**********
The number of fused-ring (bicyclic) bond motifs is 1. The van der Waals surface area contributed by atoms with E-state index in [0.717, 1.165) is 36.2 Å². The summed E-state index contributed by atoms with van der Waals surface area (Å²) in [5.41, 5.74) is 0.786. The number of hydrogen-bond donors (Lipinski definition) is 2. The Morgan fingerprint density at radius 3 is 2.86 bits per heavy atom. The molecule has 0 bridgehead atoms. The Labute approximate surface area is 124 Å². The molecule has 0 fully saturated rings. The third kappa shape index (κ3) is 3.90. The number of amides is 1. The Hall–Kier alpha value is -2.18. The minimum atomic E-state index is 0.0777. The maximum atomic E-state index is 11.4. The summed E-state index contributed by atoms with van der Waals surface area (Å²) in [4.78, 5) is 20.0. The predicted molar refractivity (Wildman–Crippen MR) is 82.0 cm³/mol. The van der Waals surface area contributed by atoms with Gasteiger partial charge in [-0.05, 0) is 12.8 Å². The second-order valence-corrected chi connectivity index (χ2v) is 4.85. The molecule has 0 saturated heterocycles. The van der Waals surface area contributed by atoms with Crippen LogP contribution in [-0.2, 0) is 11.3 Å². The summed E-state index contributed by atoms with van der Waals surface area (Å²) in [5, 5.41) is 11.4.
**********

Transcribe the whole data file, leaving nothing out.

The number of fused-ring (bicyclic) bond motifs is 1. The van der Waals surface area contributed by atoms with E-state index in [0.717, 1.165) is 36.2 Å². The summed E-state index contributed by atoms with van der Waals surface area (Å²) in [5.41, 5.74) is 0.786. The number of hydrogen-bond donors (Lipinski definition) is 2. The Morgan fingerprint density at radius 3 is 2.86 bits per heavy atom. The molecule has 0 bridgehead atoms. The Labute approximate surface area is 124 Å². The molecule has 0 fully saturated rings. The third kappa shape index (κ3) is 3.90. The number of amides is 1. The Hall–Kier alpha value is -2.18. The minimum atomic E-state index is 0.0777. The maximum atomic E-state index is 11.4. The summed E-state index contributed by atoms with van der Waals surface area (Å²) in [4.78, 5) is 20.0. The predicted molar refractivity (Wildman–Crippen MR) is 82.0 cm³/mol. The van der Waals surface area contributed by atoms with Gasteiger partial charge in [-0.05, 0) is 12.8 Å². The second-order valence-corrected chi connectivity index (χ2v) is 4.85. The molecule has 0 saturated heterocycles. The van der Waals surface area contributed by atoms with Crippen LogP contribution in [-0.2, 0) is 11.3 Å². The summed E-state index contributed by atoms with van der Waals surface area (Å²) in [5, 5.41) is 11.4.